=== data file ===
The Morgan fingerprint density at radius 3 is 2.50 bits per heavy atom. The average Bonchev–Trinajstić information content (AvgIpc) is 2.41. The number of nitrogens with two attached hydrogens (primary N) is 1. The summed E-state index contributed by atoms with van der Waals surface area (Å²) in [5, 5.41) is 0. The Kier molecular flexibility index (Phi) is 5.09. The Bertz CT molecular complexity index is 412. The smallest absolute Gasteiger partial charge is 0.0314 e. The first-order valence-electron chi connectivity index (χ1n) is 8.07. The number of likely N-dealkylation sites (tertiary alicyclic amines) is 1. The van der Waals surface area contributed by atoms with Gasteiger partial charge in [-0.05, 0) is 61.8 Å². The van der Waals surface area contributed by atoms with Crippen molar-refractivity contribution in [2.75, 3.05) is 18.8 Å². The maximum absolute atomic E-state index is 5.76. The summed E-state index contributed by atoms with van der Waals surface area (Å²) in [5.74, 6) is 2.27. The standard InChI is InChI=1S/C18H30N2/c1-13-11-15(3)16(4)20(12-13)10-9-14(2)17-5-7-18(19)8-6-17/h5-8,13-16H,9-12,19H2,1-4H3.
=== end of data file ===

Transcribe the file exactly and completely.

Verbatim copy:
The Morgan fingerprint density at radius 3 is 2.50 bits per heavy atom. The average Bonchev–Trinajstić information content (AvgIpc) is 2.41. The number of nitrogens with two attached hydrogens (primary N) is 1. The summed E-state index contributed by atoms with van der Waals surface area (Å²) in [5, 5.41) is 0. The Kier molecular flexibility index (Phi) is 5.09. The Bertz CT molecular complexity index is 412. The smallest absolute Gasteiger partial charge is 0.0314 e. The first-order valence-electron chi connectivity index (χ1n) is 8.07. The number of likely N-dealkylation sites (tertiary alicyclic amines) is 1. The van der Waals surface area contributed by atoms with Gasteiger partial charge in [-0.05, 0) is 61.8 Å². The van der Waals surface area contributed by atoms with Crippen molar-refractivity contribution in [2.75, 3.05) is 18.8 Å². The maximum absolute atomic E-state index is 5.76. The summed E-state index contributed by atoms with van der Waals surface area (Å²) in [5.74, 6) is 2.27. The standard InChI is InChI=1S/C18H30N2/c1-13-11-15(3)16(4)20(12-13)10-9-14(2)17-5-7-18(19)8-6-17/h5-8,13-16H,9-12,19H2,1-4H3.